My research agenda is theoretically motivated by a diverse set of literatures, including research in the fields of health policy and public health, work on the development of the American state, and public policy research on agenda-setting. I am currently engaged in ongoing projects dealing with public health and the development of American health policy, the US disaster state, the politics of the COVID-19 pandemic, and the relationship between food policy and public health (CV).
I am currently working on a National Science Foundation-funded study that examines non-state service provision and health security in the context of multiple extreme events. My previous research on the role of non-state service providers in supplementing state capacity after disasters has also been funded by the National Science Foundation.
My work has been published in outlets including the American Journal of Public Health, Proceedings of the National Academy of Sciences (PNAS), and Studies in American Political Development. My article “Linking Public Health and Individual Medicine” received the 2017 Paper of the Year Award from the American Public Health Association and the American Journal of Public Health. My article “Eliminating Malaria in the American South,” with George Mohler, was featured in the American Public Health Association’s 2022 book Public Health Then and Now: Landmark Papers from AJPH.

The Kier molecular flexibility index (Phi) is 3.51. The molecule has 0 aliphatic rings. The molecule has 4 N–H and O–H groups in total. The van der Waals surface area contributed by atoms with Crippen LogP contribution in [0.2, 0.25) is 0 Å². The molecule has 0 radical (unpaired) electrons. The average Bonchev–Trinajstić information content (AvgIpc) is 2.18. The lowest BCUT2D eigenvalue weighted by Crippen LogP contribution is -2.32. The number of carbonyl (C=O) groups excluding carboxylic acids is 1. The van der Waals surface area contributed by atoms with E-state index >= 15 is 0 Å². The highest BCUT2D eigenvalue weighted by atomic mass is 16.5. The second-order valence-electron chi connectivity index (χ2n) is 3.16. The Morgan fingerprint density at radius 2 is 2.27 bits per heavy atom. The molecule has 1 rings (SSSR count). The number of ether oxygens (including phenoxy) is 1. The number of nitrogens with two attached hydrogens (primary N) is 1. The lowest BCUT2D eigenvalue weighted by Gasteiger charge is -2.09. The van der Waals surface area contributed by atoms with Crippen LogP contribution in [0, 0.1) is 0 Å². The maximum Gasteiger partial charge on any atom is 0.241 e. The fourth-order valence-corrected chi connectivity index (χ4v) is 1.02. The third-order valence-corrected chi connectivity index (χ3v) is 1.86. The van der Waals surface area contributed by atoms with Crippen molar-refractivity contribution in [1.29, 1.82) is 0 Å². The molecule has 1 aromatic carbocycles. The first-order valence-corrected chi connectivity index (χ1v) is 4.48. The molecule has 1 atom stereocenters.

My book, Health Divided: Public Health and Individual Medicine in the Making of the Modern American State, offers a reinterpretation of the foundations of modern American health policy, focusing on the divergence between policy regimes dealing with public health and with individual medical care. The book explores how public health policies have shaped health outcomes as well as the ways in which policy changes have fed back into the health care system and reshaped policy priorities. It highlights the role of entrepreneurial bureaucrats in building new programs, generating support for them, and constructing new networks of intergovernmental relations.
My research on malaria was featured in a piece on NPR’s Morning Edition.
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